Jarryd Hayne looks tense as he arrives at court to face his fate in what could be some of his final steps of freedom – as prosecutors demand he be locked up today for rape
- Jarryd Hayne seemed tense at court
- He will hear today whether he will be taken into custody
Jarryd Hayne appeared tense as he arrived at court to learn whether or not he will be taken into custody today.
The disgraced NRL star held his wife Amellia Bonnici by the hand as the pair pushed through the throng of media waiting outside the NSW Supreme Court on Friday.
Hayne hid his eyes behind large black sunglasses and wore a tie, jacket and fawn trousers.
He was silent as his wife walked beside him wearing a burgundy pantsuit.
Jarryd Hayne has been seen leaving his home, possibly for the last time, as he heads to court, where he will hear if he will be taken into custody today
The disgraced NRL star was accompanied by his wife Amellia Bonnici as he stepped out the front door of his Sydney home on Friday
Last Thursday, NSW District Court Judge Graham Turnbull SC allowed Hayne to remain free on bail to help sort his family out.
The director of the Public Prosecution Service this week asked a higher court to reverse the ruling and put him behind bars.
Hayne will again face Supreme Court Justice Richard Button for a detention request.
If the prosecutors are successful, Hayne will be handcuffed in court, taken to the holding cells, and then taken by van to Silverwater or Parklea Maximum correctional center.
The court has previously heard there was “no doubt” Hayne will be sentenced to prison after being found guilty of sexually assaulting a woman in 2018.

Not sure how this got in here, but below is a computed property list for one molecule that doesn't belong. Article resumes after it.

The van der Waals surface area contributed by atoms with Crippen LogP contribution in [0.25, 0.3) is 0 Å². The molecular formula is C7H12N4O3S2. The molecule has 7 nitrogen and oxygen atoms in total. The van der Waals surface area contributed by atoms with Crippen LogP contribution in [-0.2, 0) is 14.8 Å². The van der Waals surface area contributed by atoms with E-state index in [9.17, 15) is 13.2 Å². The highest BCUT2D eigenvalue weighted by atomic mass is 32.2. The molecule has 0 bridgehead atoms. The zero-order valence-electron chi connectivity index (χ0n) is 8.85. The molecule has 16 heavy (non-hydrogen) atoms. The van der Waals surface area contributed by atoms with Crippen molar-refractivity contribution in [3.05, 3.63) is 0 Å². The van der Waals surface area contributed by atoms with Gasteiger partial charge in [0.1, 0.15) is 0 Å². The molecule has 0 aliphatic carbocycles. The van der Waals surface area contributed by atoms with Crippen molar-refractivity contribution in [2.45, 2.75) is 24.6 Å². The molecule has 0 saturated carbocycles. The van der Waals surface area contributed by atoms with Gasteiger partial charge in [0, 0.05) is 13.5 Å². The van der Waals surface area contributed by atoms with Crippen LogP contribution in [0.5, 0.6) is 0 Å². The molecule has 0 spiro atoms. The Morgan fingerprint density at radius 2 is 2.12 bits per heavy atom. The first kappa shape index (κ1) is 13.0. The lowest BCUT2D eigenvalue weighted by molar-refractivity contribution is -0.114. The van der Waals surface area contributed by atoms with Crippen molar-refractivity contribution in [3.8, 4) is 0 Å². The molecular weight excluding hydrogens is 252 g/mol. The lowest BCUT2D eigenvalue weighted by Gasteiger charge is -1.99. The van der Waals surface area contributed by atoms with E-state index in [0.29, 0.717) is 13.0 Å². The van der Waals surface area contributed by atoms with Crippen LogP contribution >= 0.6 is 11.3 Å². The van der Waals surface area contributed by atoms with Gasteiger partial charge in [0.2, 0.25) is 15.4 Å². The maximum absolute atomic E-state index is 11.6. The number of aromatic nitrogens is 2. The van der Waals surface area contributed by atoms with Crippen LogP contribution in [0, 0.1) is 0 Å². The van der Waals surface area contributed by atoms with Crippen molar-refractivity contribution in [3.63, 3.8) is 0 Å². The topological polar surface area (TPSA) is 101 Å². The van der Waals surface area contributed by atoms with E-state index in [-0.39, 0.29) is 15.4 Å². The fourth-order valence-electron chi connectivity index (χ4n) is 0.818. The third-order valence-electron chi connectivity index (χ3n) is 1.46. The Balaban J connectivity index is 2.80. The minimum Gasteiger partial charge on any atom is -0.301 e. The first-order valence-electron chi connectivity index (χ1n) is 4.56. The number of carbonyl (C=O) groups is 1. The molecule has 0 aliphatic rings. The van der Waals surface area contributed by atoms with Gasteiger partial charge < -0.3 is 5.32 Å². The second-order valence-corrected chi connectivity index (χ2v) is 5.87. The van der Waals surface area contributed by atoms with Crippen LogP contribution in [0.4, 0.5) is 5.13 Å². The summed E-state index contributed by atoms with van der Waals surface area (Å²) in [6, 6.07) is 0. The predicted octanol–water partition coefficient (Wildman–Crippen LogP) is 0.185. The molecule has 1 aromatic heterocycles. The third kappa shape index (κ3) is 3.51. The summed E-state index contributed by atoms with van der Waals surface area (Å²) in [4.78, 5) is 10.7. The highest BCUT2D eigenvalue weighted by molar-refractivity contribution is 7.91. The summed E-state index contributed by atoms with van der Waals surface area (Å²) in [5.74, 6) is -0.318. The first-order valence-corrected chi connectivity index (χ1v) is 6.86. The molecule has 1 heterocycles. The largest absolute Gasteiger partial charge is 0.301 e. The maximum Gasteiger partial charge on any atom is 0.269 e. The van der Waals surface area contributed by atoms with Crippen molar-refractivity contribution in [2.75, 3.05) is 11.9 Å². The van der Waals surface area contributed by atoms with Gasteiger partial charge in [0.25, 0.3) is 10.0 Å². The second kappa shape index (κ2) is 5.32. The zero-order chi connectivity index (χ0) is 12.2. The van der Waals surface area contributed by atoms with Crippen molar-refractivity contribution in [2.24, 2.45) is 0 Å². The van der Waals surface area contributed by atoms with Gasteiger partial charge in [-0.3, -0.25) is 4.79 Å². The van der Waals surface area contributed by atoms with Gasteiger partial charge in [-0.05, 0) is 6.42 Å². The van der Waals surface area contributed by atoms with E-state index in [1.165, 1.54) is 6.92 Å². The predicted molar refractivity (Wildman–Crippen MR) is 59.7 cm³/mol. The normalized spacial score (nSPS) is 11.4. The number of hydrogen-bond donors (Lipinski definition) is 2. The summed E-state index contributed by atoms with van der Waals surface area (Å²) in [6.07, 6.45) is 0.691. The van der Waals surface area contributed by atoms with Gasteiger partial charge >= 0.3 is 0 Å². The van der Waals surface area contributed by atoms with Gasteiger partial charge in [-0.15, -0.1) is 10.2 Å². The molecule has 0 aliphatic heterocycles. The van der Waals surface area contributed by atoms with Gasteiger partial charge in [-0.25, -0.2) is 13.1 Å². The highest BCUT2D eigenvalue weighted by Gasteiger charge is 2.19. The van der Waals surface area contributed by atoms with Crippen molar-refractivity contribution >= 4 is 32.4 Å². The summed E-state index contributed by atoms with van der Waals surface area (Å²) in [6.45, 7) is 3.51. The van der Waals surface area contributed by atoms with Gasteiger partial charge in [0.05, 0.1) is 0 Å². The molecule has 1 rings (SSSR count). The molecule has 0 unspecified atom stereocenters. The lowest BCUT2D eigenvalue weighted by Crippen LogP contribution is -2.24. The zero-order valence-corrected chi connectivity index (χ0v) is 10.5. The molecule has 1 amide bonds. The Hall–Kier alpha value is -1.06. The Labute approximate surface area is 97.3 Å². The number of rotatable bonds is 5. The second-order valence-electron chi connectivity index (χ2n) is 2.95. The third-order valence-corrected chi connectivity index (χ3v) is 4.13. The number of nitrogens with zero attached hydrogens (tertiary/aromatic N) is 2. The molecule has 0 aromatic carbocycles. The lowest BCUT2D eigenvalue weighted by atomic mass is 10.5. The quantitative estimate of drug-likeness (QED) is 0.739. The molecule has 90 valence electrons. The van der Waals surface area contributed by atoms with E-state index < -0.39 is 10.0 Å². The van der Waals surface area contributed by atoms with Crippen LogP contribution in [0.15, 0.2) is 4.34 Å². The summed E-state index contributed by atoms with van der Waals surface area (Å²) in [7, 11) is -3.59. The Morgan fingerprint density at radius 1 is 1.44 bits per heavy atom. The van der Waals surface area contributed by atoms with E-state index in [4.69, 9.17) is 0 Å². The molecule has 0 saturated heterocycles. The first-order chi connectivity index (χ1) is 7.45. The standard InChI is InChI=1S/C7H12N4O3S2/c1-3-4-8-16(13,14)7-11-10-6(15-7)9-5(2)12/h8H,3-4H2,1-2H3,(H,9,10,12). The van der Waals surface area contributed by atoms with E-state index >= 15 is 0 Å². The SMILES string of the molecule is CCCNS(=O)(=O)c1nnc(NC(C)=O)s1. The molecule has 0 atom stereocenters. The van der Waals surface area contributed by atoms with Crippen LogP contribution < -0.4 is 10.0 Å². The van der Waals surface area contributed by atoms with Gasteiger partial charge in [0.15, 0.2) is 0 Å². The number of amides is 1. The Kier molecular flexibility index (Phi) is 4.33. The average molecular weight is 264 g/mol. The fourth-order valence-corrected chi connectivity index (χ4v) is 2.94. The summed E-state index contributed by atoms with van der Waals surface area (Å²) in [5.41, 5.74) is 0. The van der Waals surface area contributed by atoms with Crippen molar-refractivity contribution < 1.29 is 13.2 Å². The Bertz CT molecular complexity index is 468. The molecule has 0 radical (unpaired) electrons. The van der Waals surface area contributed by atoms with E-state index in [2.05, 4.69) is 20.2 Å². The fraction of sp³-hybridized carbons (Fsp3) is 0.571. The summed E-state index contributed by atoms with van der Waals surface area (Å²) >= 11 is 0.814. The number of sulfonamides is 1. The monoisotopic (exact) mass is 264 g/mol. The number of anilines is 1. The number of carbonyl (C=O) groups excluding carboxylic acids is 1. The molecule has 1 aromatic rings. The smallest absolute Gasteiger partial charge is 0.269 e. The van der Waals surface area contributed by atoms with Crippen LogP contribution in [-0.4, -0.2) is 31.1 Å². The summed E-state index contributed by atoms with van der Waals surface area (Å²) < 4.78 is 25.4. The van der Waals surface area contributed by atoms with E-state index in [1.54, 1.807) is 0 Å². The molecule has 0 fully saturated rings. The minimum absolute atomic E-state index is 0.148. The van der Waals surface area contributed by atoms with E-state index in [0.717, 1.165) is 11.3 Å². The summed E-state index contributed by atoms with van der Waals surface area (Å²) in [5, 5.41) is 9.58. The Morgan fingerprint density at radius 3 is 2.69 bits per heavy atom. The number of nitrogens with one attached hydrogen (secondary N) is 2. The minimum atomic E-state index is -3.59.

Hayne was convicted for the second time by a jury earlier this month.
After his first conviction, he spent nine months in prison before his previous conviction was overturned on appeal last year.
He is again expected to appeal his latest conviction to the Court of Appeal and continue to maintain his innocence.
The 35-year-old left Downing Center District Court last week on conditional bail before facing trial in May.
However, the Director of Public Prosecutions has filed a detention request with the Supreme Court to put him behind bars immediately.
Hayne and his lawyers will arrive at the Supreme Court on Friday morning to challenge the application.
Under NSW law, a person found guilty of a felony and sentenced to a full term of imprisonment must be denied bail unless they can identify special or exceptional circumstances.
The first application to detain Hayne was made to the district court and was successfully opposed by his lawyer Margaret Cunneen SC, who told the court that the former Parramatta fullback was ‘too high profile’ to be sent to prison amid the great media attention.
Judge Graham Turnbull agreed with the defense’s opposition, saying that “who he is and what surrounds him” has made him “particularly vulnerable in the circumstances.”
Hayne wore a tie, suit jacket and slacks and seemed tense as he headed for his car parked in the driveway.
The 35-year-old former football player then drove to the Supreme Court where he was inundated by waiting media
Judge Turnbull allowed Hayne to stay on bail to help his family put their affairs in order before criminal proceedings began on May 8.
“It’s something that is an exceptional case and has created an exceptional circumstance,” Judge Turnbull said.
The court heard that Hayne had received hundreds of threats in the days since the conviction.
“Should lock him up with some guys and teach him what it’s like to ignore your permission,” one threat read.
“You’re the lowest of the low, you don’t deserve any sympathy,” said another.
Another read, “Big bubba is waiting.”
Judge Turnbull previously told the court there was “no doubt” Hayne would go to prison if convicted.
The court heard last week that Hayne had previously been targeted while in custody, meaning he needed to be protected.
Ms Cunneen said Hayne is ‘much more susceptible’ to attacks while in custody because the ‘intensity of publicity’ is greater than ever.
Friday’s detention request will be heard by Judge Richard Button.